When Garcia took office one week later, he returned to his Democratic party affiliation.
Highly Competitive Races
Seven of these 18 contests have been decided by 5 points or less, including three of the last four: NY-06 (February 1962), NY-17 (February 1966), NY-18 (February 1978), NY-06 (June 1986), NY-20 (March 2009), NY-23 (November 2009), and NY-26 (May 2011).
By contrast, only one such district had been decided by less than 23 points during the previous general election (Eric Massa’s 1.9-point victory over GOPer Randy Kuhl in the 29th CD in 2008).
Overall, these 18 special elections were decided by an average margin of victory of 25.4 points, compared to 47.3 points during the previous general election cycle.
When factoring in shifts in partisan control of the seat, the vacated incumbent’s party has lost an average of 30.3 points from the previous general election cycle.
In only three of the 18 elections has the vacated incumbent’s party gained ground in the special election:
· In April 1967, embattled U.S. Representative Adam Clayton Powell, Jr. won a special election to his own 18th CD seat. (The 90th Congress would not seat Powell after the 1966 general election). Powell’s constituents rallied to give him a 17.3-point larger victory in the special election than in the previous November.
· In March 1990, again in the state’s 18th CD, Democrat Jose Serrano won the special election by 1.1 more points than his predecessor Robert Garcia won the district in 1988.
· In November 1992, Democrat Jerrold Nadler won an uncontested 17th CD race to serve out the remaining two months of deceased Democrat Ted Weiss’ term. Nadler won his race by 100 points, compared to Weiss’ 65 points two years prior.
Third Party Surge
Third party candidates may not play as significant a role on Tuesday as they have in recent New York special elections, although one will be on the ballot – Socialist Workers candidate Chris Hoeppner.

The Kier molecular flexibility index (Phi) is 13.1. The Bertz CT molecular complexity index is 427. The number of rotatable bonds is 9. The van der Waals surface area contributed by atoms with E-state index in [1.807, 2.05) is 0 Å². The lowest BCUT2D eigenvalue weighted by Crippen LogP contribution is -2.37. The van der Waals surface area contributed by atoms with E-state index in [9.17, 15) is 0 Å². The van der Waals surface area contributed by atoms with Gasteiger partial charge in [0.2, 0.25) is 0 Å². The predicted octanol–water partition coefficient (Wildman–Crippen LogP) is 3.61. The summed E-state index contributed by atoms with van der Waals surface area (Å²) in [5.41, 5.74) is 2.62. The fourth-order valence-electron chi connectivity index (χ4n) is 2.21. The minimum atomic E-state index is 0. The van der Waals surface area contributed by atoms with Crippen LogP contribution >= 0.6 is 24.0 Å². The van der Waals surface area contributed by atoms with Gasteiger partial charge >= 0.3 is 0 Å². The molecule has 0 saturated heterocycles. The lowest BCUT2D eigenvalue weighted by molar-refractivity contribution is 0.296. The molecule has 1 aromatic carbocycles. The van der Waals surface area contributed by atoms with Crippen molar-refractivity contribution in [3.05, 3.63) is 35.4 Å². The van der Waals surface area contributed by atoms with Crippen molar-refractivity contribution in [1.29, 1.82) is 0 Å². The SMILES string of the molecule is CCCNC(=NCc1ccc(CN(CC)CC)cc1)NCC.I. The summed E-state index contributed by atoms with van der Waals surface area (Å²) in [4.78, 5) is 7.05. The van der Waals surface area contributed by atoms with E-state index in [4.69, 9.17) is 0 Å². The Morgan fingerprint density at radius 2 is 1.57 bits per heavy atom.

The Socialist Workers party has never previously fielded a candidate in a 9th District race.
However, over the last 18 special elections across the state, votes for third party and independent candidates have increased from just an average of 2.9 percent collectively during the previous general election cycle to 14.4 percent of the vote in special elections.
The collective third party tally has been larger than the margin of victory in seven of these 18 contests.
New York is now famously becoming the center for high-profile special election races in recent years.
In fact, after 41 consecutive special elections held in districts outside the Empire State from March 1998 through November 2008, New York has hosted five of the nation’s subsequent 15 such elections over the last 2+ years, including three of the last six through Tuesday’s races in New York and Nevada’s 2nd CD.
The last Republican to hold the 9th CD seat was Andrew Petersen, who upset one-term incumbent David O’Connell during the GOP wave of 1920, during which Republicans netted over 60 seats nationwide.
O’Connell defeated Petersen in a 1922 rematch to take back the seat for the Democrats in a district they have held ever since.
Weiner won the 9th CD by 21.7 points en route to his 7th term last November.